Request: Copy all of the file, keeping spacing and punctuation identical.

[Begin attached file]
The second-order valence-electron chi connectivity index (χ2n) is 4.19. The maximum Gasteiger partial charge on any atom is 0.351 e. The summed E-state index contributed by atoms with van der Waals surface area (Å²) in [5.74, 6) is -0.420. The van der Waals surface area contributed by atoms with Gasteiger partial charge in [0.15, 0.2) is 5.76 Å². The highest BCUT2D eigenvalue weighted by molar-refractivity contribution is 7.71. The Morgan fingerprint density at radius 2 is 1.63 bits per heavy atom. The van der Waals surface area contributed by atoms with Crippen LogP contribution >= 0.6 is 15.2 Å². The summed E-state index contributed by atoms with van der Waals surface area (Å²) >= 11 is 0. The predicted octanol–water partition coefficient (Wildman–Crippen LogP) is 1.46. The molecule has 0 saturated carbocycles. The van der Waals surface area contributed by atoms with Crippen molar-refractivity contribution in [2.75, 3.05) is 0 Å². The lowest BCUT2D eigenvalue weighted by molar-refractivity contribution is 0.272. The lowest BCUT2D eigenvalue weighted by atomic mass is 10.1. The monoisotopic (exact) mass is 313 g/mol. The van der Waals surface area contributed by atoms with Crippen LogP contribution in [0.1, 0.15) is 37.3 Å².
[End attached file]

The second-order valence-electron chi connectivity index (χ2n) is 4.19. The maximum Gasteiger partial charge on any atom is 0.351 e. The summed E-state index contributed by atoms with van der Waals surface area (Å²) in [5.74, 6) is -0.420. The van der Waals surface area contributed by atoms with Gasteiger partial charge in [0.15, 0.2) is 5.76 Å². The highest BCUT2D eigenvalue weighted by molar-refractivity contribution is 7.71. The Morgan fingerprint density at radius 2 is 1.63 bits per heavy atom. The van der Waals surface area contributed by atoms with Crippen LogP contribution >= 0.6 is 15.2 Å². The summed E-state index contributed by atoms with van der Waals surface area (Å²) >= 11 is 0. The predicted octanol–water partition coefficient (Wildman–Crippen LogP) is 1.46. The molecule has 0 saturated carbocycles. The van der Waals surface area contributed by atoms with Crippen molar-refractivity contribution in [2.75, 3.05) is 0 Å². The lowest BCUT2D eigenvalue weighted by molar-refractivity contribution is 0.272. The lowest BCUT2D eigenvalue weighted by atomic mass is 10.1. The monoisotopic (exact) mass is 313 g/mol. The van der Waals surface area contributed by atoms with Crippen LogP contribution in [0.1, 0.15) is 37.3 Å².